Fumbally Exchange members Asia Matters recently organised a successful initiative entitled Asia Business Week Dublin. Its success was due in large part to the support of the Fumbally family, writes Stephanie FitzGerald-Smith of Asia Matters.
Starting life in the Fumbally Family
Having run initiatives in Ireland, the UK and Japan, in early 2014 Asia Matters founder and Executive Director, Martin Murray, and Chairman, Alan Dukes set out their plan for expansion. After they recruited two returning Irish professionals from Asia (Ronan Lenihan from Singapore, and Stephanie FitzGerald-Smith from Shanghai), the next step was to find a home.
Following a recommendation from Kieran Rose of Dublin City Council, Asia Matters was connected to the good people at Fumbally to start life on the High Potential Start Up programme in March 2014. From the outset, the community spirit in Fumbally was a huge support to the Asia Matters team. Being part of a community where everyone is friendly, helpful and full of life, really motivates you to want to come to work everyday, and if ever you need advice — no matter what industry, no matter how big or small your business — Fumbally has the answer.
How Fumbally supported Asia Matters in the run up to Asia Business Week 2014
Asia Business Week Dublin was a huge undertaking for a team of three people. The initiative included four key events linking in Ministers, Ambassadors, CEOs, entrepreneurs and many more, while business and government delegations flew in from China, Vietnam and Indonesia.
Fumbally: a knowledge pool of experts from a multitude of backgrounds
As part of Asia Business Week 2014, Asia Matters commissioned an award to be presented to Coder Dojo for their contribution to building connections between Ireland and Asia. Starting with an abstract concept for a design combining both the Chinese Year of the Horse and binary code – no easy feat – we were at a loss on how to go about this or who to contact.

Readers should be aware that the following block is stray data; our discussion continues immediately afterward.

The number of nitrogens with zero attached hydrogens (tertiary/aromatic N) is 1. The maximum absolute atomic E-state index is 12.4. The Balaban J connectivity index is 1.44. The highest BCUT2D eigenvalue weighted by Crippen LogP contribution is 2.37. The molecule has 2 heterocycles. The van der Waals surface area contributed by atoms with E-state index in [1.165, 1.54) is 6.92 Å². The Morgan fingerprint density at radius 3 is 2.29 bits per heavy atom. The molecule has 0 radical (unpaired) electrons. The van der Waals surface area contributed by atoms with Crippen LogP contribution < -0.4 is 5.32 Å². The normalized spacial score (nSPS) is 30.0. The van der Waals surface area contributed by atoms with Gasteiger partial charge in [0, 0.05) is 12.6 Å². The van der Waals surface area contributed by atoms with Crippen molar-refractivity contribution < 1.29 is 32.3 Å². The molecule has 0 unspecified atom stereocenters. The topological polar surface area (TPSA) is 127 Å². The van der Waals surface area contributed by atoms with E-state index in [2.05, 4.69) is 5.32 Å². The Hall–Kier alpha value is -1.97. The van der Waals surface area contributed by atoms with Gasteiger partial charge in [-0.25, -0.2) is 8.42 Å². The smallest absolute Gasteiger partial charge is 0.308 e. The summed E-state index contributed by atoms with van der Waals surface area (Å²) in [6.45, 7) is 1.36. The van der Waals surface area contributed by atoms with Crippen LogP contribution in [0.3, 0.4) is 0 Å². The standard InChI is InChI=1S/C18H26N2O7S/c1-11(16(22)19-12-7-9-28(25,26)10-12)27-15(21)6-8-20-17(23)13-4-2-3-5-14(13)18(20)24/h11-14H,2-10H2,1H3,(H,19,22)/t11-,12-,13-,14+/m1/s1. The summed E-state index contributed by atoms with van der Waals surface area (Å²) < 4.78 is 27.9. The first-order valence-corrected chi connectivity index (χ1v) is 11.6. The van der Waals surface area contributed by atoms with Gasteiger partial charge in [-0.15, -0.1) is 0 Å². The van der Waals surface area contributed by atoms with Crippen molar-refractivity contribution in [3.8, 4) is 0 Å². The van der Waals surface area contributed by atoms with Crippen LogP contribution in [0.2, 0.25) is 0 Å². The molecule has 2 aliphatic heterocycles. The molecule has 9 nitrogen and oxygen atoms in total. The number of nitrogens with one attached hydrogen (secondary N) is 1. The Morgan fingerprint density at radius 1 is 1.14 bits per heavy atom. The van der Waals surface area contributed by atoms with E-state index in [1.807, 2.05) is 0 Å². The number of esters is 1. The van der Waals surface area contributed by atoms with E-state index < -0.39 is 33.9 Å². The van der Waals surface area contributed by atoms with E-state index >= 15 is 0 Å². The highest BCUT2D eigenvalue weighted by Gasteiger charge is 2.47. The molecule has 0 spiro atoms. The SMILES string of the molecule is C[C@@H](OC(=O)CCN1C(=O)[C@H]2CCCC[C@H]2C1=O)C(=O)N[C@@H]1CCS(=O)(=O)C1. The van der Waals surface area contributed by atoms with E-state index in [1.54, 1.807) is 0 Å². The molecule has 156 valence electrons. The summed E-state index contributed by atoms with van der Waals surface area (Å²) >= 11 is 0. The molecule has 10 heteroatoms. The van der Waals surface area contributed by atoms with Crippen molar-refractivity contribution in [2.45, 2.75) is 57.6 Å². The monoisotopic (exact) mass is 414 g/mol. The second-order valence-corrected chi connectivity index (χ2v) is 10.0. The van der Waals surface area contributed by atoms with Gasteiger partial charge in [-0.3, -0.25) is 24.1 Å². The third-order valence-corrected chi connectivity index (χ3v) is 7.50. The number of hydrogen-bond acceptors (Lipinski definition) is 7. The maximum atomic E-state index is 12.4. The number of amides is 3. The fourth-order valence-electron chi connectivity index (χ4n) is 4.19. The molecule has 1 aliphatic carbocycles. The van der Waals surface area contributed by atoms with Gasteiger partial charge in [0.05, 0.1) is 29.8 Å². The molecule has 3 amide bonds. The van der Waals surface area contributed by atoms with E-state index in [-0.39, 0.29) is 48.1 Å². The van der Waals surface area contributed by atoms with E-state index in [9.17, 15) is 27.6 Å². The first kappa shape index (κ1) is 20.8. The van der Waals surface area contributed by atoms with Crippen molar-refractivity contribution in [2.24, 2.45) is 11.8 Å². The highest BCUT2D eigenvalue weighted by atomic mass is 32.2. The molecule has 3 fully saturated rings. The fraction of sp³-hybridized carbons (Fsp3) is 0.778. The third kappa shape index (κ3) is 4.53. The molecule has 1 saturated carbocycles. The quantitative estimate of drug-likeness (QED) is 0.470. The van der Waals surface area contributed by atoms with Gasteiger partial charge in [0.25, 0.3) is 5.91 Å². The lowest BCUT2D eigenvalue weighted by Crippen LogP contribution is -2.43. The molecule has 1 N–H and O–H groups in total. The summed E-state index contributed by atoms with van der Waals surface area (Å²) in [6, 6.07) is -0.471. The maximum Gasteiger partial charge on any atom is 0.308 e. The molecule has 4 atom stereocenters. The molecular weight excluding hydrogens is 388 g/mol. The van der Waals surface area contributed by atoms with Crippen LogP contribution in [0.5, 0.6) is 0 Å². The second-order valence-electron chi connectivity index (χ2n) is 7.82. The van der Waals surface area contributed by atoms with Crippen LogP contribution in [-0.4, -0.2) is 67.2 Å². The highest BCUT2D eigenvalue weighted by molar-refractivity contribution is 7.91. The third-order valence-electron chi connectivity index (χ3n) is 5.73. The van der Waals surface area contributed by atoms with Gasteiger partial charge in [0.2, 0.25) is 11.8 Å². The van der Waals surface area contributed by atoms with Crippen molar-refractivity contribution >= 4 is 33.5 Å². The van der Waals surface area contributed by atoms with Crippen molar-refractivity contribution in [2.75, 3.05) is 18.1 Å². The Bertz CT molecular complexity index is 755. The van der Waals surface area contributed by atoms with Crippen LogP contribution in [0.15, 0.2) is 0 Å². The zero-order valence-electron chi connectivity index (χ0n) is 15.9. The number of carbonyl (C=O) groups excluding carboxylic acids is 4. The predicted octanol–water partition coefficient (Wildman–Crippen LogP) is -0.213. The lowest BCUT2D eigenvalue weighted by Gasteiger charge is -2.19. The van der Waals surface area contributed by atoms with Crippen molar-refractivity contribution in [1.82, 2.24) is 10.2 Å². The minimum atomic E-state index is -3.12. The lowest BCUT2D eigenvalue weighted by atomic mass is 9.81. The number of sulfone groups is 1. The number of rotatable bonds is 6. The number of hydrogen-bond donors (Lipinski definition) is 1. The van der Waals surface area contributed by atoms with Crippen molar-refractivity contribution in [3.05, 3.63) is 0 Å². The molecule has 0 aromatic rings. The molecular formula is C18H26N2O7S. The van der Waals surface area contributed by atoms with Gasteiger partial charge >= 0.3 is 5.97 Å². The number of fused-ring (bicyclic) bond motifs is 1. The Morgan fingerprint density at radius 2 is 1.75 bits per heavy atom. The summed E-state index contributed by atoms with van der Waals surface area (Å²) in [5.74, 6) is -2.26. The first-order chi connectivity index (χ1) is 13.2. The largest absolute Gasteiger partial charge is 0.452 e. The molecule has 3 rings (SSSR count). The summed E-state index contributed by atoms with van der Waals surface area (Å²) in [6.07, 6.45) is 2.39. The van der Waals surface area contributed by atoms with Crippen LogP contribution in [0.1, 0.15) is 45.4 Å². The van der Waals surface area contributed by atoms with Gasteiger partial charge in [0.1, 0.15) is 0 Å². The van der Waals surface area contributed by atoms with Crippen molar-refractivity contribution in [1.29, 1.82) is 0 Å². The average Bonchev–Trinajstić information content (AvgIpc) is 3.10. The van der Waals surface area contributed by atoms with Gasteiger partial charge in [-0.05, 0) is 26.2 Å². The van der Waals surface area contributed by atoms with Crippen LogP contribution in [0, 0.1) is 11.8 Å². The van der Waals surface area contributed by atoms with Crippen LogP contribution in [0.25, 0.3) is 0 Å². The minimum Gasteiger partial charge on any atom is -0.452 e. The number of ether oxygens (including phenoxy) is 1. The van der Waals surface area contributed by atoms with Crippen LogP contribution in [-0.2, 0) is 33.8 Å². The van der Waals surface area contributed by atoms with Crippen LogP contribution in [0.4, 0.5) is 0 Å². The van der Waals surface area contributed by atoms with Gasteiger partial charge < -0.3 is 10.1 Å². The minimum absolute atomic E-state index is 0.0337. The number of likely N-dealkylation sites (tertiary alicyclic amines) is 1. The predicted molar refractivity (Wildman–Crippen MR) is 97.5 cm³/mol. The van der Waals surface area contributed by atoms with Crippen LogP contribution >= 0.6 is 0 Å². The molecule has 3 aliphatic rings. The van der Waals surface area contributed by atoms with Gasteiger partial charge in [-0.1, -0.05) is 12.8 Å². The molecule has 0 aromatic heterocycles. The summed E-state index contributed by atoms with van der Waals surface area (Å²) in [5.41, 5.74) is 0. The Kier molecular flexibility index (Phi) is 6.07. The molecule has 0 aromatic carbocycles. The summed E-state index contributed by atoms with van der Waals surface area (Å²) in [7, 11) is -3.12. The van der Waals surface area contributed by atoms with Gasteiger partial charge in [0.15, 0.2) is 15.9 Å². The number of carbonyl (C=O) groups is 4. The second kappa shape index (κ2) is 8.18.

Of course, our first port of call was the Fumbally network and Bernard Gilna connected us with Gerald Nolan of the National College of Art and Design, with whom he had previously worked. Gerald designed a stunning perspex trophy, incorporating the traditional Chinese and Japanese character for horse, as well as engraving the award title in binary code.
Everyone in Fumbally knows somebody
In the run up to Asia Business Week Dublin, several members of the Fumbally Exchange linked us with people likely to be interested in our event. Lynda Stopford recommended that we connect with Start-Up Ireland as our Chinese delegation were looking to meet with Irish start-ups. Further discussion with those working in the PR and Media industry resulted in recommendations and advice on how to handle our external communications, Kathryn Mason and Yvonne Judge. Others like Graham Thew were always there to lend a hand with graphic design advice, while The Cake Club kept our energies up!
Fumbally: a community at the heart of the city
All in all, being based in Fumbally Exchange in the heart of the city was very important to us as we shuttled back and forth to the event venue, the Mansion House, and being part of such a supportive and close-knit, helpful community really stood to us in the run up to Asia Business Week Dublin 2014. We would like to extend our heartfelt thanks for the support from our fellow Fumballiers.
More about Asia Matters
Asia Matters is an independent, not for profit, educational think tank based in Dublin focused on the EU Asia business relationship.
The Chairman is Alan Dukes, former Irish Minister for Finance.
It began in January 2012 as a not-for profit, independent think tank, focusing on the Ireland/EU-Asia business relationship. The first initiatives of Asia Matters were to organise large scale business networking events to link the A-list of key stakeholders in the Irish-Asian business relationship.
Asia Matters’ birth filled a very substantial gap in the market in terms of Ireland’s engagement with a rising Asia. Rising economies such as China, India and Indonesia, as well as key partners such as Japan, Korea, Singapore, represent huge potential markets for Irish companies and no dedicated institution existed to work with Dublin City, the Irish government, The European Commission and Asian governments to help further unlock this potential. Simply put, we help Irish companies reach senior government and business people in these markets and understand how to do business better in Asia.